AKRON—"Everyone in the farm business is an eternal optimist," said Neil Rayson, farm sales specialist for Continental General Tire Inc. It's that optimism that's helping them see the light at the end of the current tunnel.
After what Titan International Inc. President and CEO Maurice Taylor Jr. characterized as a run of "gangbuster years" from 1991 to 1998, the market changed abruptly last year.
A combination of poor prices for farm commodities, bad weather in many parts of North America and economic crises overseas that dried up export markets sent the overall farm economy into a tailspin and had many farmers limiting discretionary purchases severely.
The result: North American shipments of replacement tractor and implement tires fell nearly 10 percent from 1998 to 1999, according to industry estimates.
The situation was even worse in the original equipment sector, as the economic downturn in Asia, Latin America and, to a lesser extent, Europe significantly curtailed demand for large U.S.-made tractors and other farm equipment.
Shipments of tractor and implement tires to North American OE manufacturers skidded more than 30 percent.
"We expect it (OE shipments) to start gradually picking up this year," said Bill Cunningham, Goodyear's marketing manager for farm and specialty tires. However, it will take two to four years to fully come back, he said.
Replacement shipments this year should hold steady at 1999 levels or increase slightly, manufacturers agreed.
That's not to say there won't be some areas of growth, and farm tire makers agreed that radial rear/drive tractor tires will be a major one.
"There is an inevitability about the radialization of the ag tire market," Mr. Rayson said.
"Newer, high-tech equipment all comes on radials," Mr. Cunningham said. Furthermore, as farms have increased in size, farmers have become more sophisticated and increasingly cognizant of the advantages radial tires offer, Mr. Rayson said.
Other "hot" segments include products that have applications on and off the farm: R-4 industrial tractor tires for backhoes, skid-steer tires and all-terrain vehicle tires.
Titan is a leader in the ATV segment, Mr. Taylor said. "We have to come out with a new tire every 12 months. Everyone wants something different."
Product diversification is a leading trend in the ag tire sector, Mr. Cunningham agreed, with an increasing variety of tread designs, lug depth and sizes being developed to produce tires designed for optimum performance in specific locales, soil conditions and applications.
"Our motto is: the right tire for the way you farm," he said.
Having the right tire is one thing, but with so many different types and sizes, the challenge is having the right tire in the right place at the right time, Mr. Cunningham said.
Adding to the complexity is the fact that radial tire sizing is being converted to metric, he added, but this conversion also provides an opportunity for uniformity in all sizes across all manufacturers.
Such size uniformity can be particularly critical on tractors with front-wheel assist or four-wheel drive, Mr. Cunningham said, where differences in overall tire diameter—even among tires that are nominally the same size—can result in transmission damage.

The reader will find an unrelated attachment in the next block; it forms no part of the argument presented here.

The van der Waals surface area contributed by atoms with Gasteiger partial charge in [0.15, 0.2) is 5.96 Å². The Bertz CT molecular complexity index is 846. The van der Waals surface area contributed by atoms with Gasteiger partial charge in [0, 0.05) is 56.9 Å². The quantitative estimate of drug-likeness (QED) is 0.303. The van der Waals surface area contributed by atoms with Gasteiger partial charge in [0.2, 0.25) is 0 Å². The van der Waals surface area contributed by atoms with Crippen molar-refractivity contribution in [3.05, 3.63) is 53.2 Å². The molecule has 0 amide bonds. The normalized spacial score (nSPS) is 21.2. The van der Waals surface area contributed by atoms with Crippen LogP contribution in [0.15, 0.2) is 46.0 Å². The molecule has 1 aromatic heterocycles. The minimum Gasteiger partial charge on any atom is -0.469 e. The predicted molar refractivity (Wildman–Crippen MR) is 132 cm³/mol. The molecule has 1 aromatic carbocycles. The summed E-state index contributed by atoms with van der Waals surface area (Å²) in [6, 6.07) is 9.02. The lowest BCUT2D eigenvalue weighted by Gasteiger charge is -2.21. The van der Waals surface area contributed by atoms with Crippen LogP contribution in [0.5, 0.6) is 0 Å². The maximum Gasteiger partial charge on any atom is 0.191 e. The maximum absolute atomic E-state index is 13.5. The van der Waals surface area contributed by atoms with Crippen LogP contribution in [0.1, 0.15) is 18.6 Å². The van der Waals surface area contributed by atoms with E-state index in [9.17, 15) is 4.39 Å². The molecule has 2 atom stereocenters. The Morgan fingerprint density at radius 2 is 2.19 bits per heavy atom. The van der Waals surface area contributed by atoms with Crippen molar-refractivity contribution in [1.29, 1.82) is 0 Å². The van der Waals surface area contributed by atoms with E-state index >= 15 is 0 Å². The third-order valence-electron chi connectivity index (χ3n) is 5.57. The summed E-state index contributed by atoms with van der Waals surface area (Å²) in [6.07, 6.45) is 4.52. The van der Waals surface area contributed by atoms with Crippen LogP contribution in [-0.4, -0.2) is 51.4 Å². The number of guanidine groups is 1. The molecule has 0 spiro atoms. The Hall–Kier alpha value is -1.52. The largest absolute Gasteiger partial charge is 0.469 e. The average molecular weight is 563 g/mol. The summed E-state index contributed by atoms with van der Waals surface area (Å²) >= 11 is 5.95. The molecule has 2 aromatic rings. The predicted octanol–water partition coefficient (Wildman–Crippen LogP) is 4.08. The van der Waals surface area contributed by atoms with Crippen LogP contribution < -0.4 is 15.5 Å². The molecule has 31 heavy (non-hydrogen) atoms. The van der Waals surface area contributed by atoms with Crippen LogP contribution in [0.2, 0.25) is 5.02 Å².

Trends in radial rear tractor tires include larger overall diameters, but widths that either are growing narrower to accommodate various row crops or wider to enhance flotation and reduce soil compaction, the tire makers agreed.
Mr. Taylor also pointed to the growth of what he called "jumbo singles," which are designed to replace dual-tire configurations in certain applications.
In general, though, Mr. Taylor was less convinced of the desirability of radial tractor tires than his peers, believing that their advantages vs. bias have been oversold.
Radial farm tires lack the steel cords and belts that make their large off-the-road cousins so rugged, he said, and their thinner sidewalls can even make them more vulnerable to damage than a comparable bias-ply tire.
One area of radial superiority he did not dispute was on-road performance, where radials can run faster, cooler and more comfortably than bias-ply tires, and with less wear.
But that advantage is much less significant in North America, Mr. Taylor said, because farmers here spend much less time driving on roads than they do in Europe, where radials already dominate the market.
Mr. Rayson acknowledged that in Europe, where all Continental-brand farm tires are made, 30 percent of farm tire wear is the result of on-road travel.
But farmers in North America are traveling greater distances between fields on the road, he said, and increasingly require tires with better road-going capabilities.
As for Continental General, which re-entered the North American farm tire market last year after a three-year absence, the company has its initial network of dealer-distributors 80-percent complete, Mr. Rayson said, and should be close to 100 percent by the end of the first quarter.
After that, the company's focus will shift to helping distributors grow their Conti-brand business by tailoring support programs to their individual needs, he said.